The president-elect continues to stock his Cabinet with officials whose common feature seems to be hostility toward LGBT people. Just this week, Trump tapped as energy secretary former Texas Gov. Rick Perry, famed for an ad during his 2012 presidential campaign in which he said, “There’s something wrong in this country when gays can serve openly in the military but our kids can’t openly celebrate Christmas or pray in school.” Trump’s choice for interior secretary, Rep. Ryan Zinke (R-Mont.), implied in a debate this year his opponent, Denise Juneau, was a lesbian by choice.

After North Carolina Gov. Pat McCrory lost his bid for re-election — a defeat observers attribute to his signing the notoriously anti-LGBT HB2 — Trump met with the Republican last week at Trump Tower. According to a report in the Charlotte Observer, a source close to Trump’s transition team said the ousted governor “definitely” has a place in the upcoming administration.

Emboldened by Trump’s commitment to pass the First Amendment Defense Act, Republicans who support the bill, as Buzzfeed reported, are eager to move forward in the next Congress.

Conn Carroll, a spokesperson for Sen. Mike Lee (R-Utah), said her boss, the chief sponsor of the First Amendment Defense Act, is among the lawmakers eager to move forward with the legislation.

“Sen. Lee does plan to reintroduce the First Amendment Defense Act in the next Congress and we are hopeful the next White House occupant will be more supportive of the legislation than the previous one,” Carroll said.

The state level also may be a place of anti-LGBT attacks. In Texas, lawmakers have pre-filed bills in anticipation of the upcoming legislative session that would roll back LGBT rights. Among them is Senate Bill 92, which would prohibit localities in Texas from enacting pro-LGBT non-discrimination ordinances.

Despite these ambitions, undaunted in efforts to advance LGBT rights under a Republican-controlled Congress and a Trump administration is Sen. Jeff Merkley (D-Ore.).

Martina McLennan, a Merkley spokesperson, said her boss intends to reintroduce LGBT non-discrimination legislation known as the Equality Act in the upcoming Congress.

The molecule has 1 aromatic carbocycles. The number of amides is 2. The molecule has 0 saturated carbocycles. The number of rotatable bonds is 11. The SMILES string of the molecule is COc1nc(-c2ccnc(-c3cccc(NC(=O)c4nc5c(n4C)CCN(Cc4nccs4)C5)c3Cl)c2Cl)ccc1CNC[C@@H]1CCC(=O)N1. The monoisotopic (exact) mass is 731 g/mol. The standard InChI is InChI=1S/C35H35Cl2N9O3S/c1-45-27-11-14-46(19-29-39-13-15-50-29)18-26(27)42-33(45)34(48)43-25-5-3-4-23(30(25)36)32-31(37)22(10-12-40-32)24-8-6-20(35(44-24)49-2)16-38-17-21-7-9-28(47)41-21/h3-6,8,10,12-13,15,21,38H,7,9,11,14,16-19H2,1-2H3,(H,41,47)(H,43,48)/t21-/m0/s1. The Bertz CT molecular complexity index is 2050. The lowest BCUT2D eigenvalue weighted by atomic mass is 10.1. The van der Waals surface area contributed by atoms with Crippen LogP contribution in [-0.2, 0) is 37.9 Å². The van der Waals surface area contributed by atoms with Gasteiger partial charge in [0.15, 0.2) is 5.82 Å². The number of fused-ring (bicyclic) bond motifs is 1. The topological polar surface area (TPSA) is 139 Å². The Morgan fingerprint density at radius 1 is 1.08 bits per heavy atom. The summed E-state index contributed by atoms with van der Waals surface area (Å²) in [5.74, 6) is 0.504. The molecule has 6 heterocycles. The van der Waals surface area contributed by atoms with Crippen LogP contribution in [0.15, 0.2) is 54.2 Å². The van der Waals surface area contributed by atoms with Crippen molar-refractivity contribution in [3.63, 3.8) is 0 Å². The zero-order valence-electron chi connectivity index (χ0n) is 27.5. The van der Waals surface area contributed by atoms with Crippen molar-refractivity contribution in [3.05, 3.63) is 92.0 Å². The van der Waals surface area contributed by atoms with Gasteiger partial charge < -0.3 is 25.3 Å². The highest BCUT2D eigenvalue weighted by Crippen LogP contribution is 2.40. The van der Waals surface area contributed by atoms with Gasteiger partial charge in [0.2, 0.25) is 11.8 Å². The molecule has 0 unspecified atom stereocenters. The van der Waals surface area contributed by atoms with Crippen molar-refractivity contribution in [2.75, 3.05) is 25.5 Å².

“With an incoming administration that is indifferent at best and hostile at worst when it comes to LGBT rights, Sen. Merkley believes it is more important than ever to keep fighting for LGBT equality,” McLennan said. “The American people are firmly on our side, with a large majority saying that they not only believe that full non-discrimination protection is the right thing to do, they believe it is already law. As the saying goes, the best defense is a good offense, which is exactly why Sen. Merkley will keep pushing for a vision of full equality by reintroducing the Equality Act and by pressing the Trump administration and congressional Republicans to make clear if they stand for or against equality.”

Long Simmons said the major defeats on Election Day shouldn’t diminish the expectations for achievement because “there are still pockets of the nation where people are standing with us.” She called for building a grassroots apparatus in preparation for the 2018 midterm elections.

“I feel like it’s going to be the way that we protect what we’ve already won as we put forward our voices and whatever manner of resistance makes sense, and also just making sure that there’s absolute full engagement in our democracy on the part of as many people as possible,” Long Simmons said.

  •  Special to The Pride Los Angeles from the National Gay Media Association